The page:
The water gushing down and hitting the rocky surface produces a deafening sound that can be heard even from a great distance. The abundant scenic beauty makes it one of the most preferable picnic spots. We spent an hour here before moving to our final destination – Mallalli falls.

Mallalli Falls:

This picturesque waterfall is just 50 kms away from Madikeri on Somwarpet road. The Water, in its immaculate form, drops from a nifty height, which is a sight to behold. Mallalli Falls lies on the footsteps of Pushpagiri Hill Ranges, where river Kumaradhara falls over from 200 ft. We had to park our bikes 2 kms farther from the falls. Only a small road was available, which we had to trek. Most of the walk was pleasurable because we got to see a lot of beautiful damsels. The water fall was breathtaking. We couldn’t get very close to it, but could take ample pictures of it. It is much bigger and more splendid than Abbey falls. I have not seen many visit this place. Hence it was a treat.

The Departure:

When the moment came to depart, we all were thinking in unison that the trip should have lasted for 2 more days. We had not visited Talacauvery, Bhagmandala, Nagarholey, Irpu falls… Pledging to come back in a much better organized trip, we started the descent from Madikeri with the memories of Coorg haunting us. It’s better to clear the 130 kms from Madikeri to Mysore Road before nightfall. We reached Mysore Road at an excellent pace. We touched Bangalore at 12.30 am bringing the curtains down on a wonderful trip. This will surely be one of the most memorable trips for me.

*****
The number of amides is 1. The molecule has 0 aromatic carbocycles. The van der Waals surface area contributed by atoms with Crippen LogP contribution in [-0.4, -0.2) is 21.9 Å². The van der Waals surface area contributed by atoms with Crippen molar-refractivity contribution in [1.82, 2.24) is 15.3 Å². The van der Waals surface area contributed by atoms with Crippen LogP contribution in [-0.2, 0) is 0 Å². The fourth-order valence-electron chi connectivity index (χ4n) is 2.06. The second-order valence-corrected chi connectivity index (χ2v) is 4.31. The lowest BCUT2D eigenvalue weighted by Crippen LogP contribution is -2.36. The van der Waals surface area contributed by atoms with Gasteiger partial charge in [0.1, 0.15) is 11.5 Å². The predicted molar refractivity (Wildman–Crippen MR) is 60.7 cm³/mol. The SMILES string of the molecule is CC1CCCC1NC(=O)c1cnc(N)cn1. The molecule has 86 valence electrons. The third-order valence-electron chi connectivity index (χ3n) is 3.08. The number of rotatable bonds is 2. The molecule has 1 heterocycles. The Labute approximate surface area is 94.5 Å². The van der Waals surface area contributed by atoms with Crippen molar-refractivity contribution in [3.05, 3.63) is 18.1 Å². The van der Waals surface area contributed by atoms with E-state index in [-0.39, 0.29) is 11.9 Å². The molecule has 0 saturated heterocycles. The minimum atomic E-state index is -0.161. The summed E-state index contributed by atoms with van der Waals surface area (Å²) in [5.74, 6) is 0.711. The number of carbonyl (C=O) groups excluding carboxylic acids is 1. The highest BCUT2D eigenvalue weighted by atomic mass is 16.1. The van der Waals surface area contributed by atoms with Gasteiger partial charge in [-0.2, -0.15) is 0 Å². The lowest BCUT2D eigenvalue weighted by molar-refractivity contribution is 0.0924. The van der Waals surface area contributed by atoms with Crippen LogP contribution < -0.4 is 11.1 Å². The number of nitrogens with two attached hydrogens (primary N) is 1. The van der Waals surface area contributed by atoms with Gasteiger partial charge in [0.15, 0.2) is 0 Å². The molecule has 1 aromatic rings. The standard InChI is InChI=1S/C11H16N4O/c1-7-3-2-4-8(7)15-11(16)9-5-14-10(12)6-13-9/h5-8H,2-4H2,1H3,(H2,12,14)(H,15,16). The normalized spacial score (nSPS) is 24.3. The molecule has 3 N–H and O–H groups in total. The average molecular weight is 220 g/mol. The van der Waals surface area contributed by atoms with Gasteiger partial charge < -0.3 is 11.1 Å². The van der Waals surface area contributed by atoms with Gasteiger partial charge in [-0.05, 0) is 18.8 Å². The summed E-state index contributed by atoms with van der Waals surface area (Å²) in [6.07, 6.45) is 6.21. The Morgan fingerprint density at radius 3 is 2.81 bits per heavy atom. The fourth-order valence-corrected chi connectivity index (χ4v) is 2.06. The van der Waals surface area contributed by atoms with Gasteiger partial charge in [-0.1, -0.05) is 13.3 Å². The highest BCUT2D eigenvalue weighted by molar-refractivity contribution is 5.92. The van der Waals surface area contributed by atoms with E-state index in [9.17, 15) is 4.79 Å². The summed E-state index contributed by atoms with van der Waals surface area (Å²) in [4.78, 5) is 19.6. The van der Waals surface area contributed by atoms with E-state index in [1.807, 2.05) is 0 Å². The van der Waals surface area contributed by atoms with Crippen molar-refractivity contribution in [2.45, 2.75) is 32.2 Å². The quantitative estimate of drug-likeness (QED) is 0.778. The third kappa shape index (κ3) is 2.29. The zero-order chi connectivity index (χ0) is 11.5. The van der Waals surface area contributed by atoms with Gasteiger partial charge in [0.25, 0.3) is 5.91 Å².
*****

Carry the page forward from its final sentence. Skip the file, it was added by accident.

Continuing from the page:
Experience:

Total distance covered: 700kms
Most economical bike: – Bajaj Pulsar. An average of Rs.1000 was spent on petrol.
Accidents: Minor skidding en-route to Malahalli due to the steep curves. Be a bit careful while cruising there. Minimum speed advisable on that terrain
Food: Couple of hotels really spoiled the mood of the trip and our appetite. They took almost an hour to serve us. We were all crying in anguish – precious time was lost because of this. But then, some hotels were pretty good
Climate: Mornings are similar to Bangalore. Nights are a tinge cooler. If you have any ailments, do carry medications
About the place: A must visit tourist spot. It will simply probe your soul

The Final Whistle:

Coorg, with all its charisma has indeed captivated my heart and I sincerely hope that it surely does the same for you. This is my first attempt to describe a trip and all about the places and their importance. Hope it has come out well. Expecting valuable comments from the readers and hoping that it’s useful for at least some. Until the next trip – Adios Amigos!

Edited by: Rekha Narayanaswamy

Photography: Prabeesh & Rahul

Categories: Uncategorized